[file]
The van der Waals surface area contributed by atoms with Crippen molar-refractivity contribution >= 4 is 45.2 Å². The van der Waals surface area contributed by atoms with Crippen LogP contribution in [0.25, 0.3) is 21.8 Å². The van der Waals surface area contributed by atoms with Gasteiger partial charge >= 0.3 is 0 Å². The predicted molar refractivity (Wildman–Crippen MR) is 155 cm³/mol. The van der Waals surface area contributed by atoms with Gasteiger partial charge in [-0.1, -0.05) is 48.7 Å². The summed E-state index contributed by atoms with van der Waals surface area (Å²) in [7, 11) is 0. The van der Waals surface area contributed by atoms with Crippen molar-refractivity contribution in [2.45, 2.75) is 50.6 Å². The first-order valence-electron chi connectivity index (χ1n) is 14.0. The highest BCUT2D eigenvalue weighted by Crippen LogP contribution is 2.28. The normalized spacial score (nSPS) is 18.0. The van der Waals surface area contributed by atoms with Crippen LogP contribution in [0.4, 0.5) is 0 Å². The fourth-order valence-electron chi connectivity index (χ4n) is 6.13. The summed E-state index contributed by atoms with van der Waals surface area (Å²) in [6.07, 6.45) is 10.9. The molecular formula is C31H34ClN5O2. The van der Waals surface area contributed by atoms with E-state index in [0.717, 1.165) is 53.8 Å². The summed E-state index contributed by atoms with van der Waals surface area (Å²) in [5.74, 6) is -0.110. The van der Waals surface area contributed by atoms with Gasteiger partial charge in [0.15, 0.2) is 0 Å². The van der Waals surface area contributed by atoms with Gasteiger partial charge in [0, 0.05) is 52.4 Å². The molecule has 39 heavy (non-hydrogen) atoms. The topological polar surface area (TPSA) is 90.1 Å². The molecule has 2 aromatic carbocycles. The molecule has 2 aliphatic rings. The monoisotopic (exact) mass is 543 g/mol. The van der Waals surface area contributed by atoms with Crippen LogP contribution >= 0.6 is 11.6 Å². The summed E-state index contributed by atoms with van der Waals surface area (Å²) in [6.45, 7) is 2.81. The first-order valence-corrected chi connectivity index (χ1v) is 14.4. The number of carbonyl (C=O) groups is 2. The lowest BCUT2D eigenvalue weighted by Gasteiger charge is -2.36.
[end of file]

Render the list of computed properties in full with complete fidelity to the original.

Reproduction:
The van der Waals surface area contributed by atoms with Crippen molar-refractivity contribution >= 4 is 45.2 Å². The van der Waals surface area contributed by atoms with Crippen LogP contribution in [0.25, 0.3) is 21.8 Å². The van der Waals surface area contributed by atoms with Gasteiger partial charge >= 0.3 is 0 Å². The predicted molar refractivity (Wildman–Crippen MR) is 155 cm³/mol. The van der Waals surface area contributed by atoms with Gasteiger partial charge in [-0.1, -0.05) is 48.7 Å². The summed E-state index contributed by atoms with van der Waals surface area (Å²) in [7, 11) is 0. The van der Waals surface area contributed by atoms with Crippen molar-refractivity contribution in [2.45, 2.75) is 50.6 Å². The first-order valence-electron chi connectivity index (χ1n) is 14.0. The highest BCUT2D eigenvalue weighted by Crippen LogP contribution is 2.28. The normalized spacial score (nSPS) is 18.0. The van der Waals surface area contributed by atoms with Crippen LogP contribution in [0.4, 0.5) is 0 Å². The fourth-order valence-electron chi connectivity index (χ4n) is 6.13. The summed E-state index contributed by atoms with van der Waals surface area (Å²) in [6.07, 6.45) is 10.9. The molecular formula is C31H34ClN5O2. The van der Waals surface area contributed by atoms with E-state index in [0.717, 1.165) is 53.8 Å². The summed E-state index contributed by atoms with van der Waals surface area (Å²) in [5.74, 6) is -0.110. The van der Waals surface area contributed by atoms with Gasteiger partial charge in [0.15, 0.2) is 0 Å². The van der Waals surface area contributed by atoms with Gasteiger partial charge in [0, 0.05) is 52.4 Å². The molecule has 39 heavy (non-hydrogen) atoms. The topological polar surface area (TPSA) is 90.1 Å². The molecule has 2 aromatic carbocycles. The molecule has 2 aliphatic rings. The monoisotopic (exact) mass is 543 g/mol. The van der Waals surface area contributed by atoms with Crippen LogP contribution >= 0.6 is 11.6 Å². The summed E-state index contributed by atoms with van der Waals surface area (Å²) in [6.45, 7) is 2.81. The first-order valence-corrected chi connectivity index (χ1v) is 14.4. The number of carbonyl (C=O) groups is 2. The lowest BCUT2D eigenvalue weighted by Gasteiger charge is -2.36.